Your best bet for cooking is to choose an unrefined and organic sesame seed oil and use raw or cook with low temperatures. This is the best chance at protecting the nutrients and minimizing the PUFAs that will oxidize. A refined sesame oil, on the other hand, will be more processed (and stripped of many nutrients) and be able to withstand slightly higher temperatures.
An even better option is to eat sesame oil raw. In other words, use it in dishes that don’t require heat or to add it after the cooking is finished. Many Asian dishes use sesame seed oil raw to drizzle over the prepared meal, for added flavor.
In our opinion, an organic and unrefined sesame seed oil served raw is the best way to enjoy the oil and its benefits.
As far as cooking oils go, we believe there are better, more stable alternatives.
Unrefined avocado or extra virgin olive oil are more stable than sesame for cooking. If animal products aren’t a problem for you, our favorite cooking fats/oils include grass fed ghee, tallow, or saturated fat found in meats. Grass fed butter also makes a good choice when using lower temperatures. Again, quality always matters! Make sure you are sourcing pure avocado oil, fresh olive oil, and grass fed or pastured animal fats.
If you strongly want to cook with sesame seed oil, go for it, as it’s a better option than other seed oils. But beware of heating the oil past medium heat. Also, don’t forget to take good care of the oil by storing it in a dark and cool place. Store in an opaque glass container with a tight lid if possible.
Have you heard about the dangers of seed oils and want to know more?
Are you overwhelmed with all the options and information out there?
From the bestselling authors of My SuperHero Foods comes The Ultimate Guide to Avoiding Seed Oils in Your Kitchen, which cuts through the confusion about healthy vs. unhealthy fats by providing a helpful balance of practical tips and background information so you feel confident deciding what fats to buy and cook with.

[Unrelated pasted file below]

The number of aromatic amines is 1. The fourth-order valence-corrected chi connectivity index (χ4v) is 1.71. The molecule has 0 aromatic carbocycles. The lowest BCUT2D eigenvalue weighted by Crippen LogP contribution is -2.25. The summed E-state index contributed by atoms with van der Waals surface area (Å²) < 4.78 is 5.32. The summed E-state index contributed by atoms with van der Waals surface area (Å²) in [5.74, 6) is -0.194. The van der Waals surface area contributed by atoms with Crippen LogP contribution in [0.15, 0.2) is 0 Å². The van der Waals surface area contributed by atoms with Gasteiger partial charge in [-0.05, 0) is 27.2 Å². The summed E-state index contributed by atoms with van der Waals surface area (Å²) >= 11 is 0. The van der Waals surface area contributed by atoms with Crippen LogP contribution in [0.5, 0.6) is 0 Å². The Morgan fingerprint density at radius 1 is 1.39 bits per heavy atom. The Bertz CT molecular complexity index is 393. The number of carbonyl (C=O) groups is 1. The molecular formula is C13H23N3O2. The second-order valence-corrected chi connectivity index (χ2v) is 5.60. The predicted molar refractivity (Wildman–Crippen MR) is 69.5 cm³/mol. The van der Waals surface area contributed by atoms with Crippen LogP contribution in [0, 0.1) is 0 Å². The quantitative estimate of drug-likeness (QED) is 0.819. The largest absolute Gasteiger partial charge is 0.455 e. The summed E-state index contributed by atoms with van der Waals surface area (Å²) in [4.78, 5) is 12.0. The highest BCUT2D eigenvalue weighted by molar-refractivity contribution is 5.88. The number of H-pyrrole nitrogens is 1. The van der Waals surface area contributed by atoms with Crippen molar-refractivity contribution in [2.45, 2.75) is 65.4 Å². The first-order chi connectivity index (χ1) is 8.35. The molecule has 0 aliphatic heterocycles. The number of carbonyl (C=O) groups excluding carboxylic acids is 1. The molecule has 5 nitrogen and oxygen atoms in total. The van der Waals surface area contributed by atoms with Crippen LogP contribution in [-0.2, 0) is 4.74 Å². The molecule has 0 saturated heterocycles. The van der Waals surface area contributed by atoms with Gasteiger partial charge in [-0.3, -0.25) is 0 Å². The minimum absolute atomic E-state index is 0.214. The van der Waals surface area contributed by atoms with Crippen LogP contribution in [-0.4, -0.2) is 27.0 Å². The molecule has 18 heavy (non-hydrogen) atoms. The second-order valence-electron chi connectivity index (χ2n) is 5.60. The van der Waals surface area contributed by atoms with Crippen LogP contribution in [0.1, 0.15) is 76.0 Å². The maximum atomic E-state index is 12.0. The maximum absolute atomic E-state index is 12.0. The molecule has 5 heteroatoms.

Like us, you care about your family’s health, and we want to help empower you to make informed (and delicious!) decisions.
The latest scientific research shows that highly-processed and refined seed oils like soybean oil, safflower oil, canola oil, and generic “vegetable oil” can be linked to many health conditions and diseases, including metabolic dysfunction, poor immune response, diabetes, obesity, heart disease, disruption of the gut biome, autoimmune disease, fatigue, mood disorders, and more. These industrialized fats are stripped of their nutritional value, which is then replaced by toxic byproducts that wreak havoc on our bodies.
Luckily, there are lots of healthy and tasty alternatives to these harmful oils!
In this comprehensive and easy-to-read guide, you’ll learn:
- What seed oils are, where they came from, and why they’re so unhealthy
- How to differentiate between healthy and unhealthy fats
- Where oils like sesame oil and peanut oil fit on the spectrum
- Our recommendations of the best fats to cook with
- Helpful tips about buying, storing, and cooking with each fat
The guide also includes a printable quick reference chart that you can use at home or in the store.
Ditch those seed oils and choose your health today by ordering The Ultimate Guide to Avoiding Seed Oils in Your Kitchen!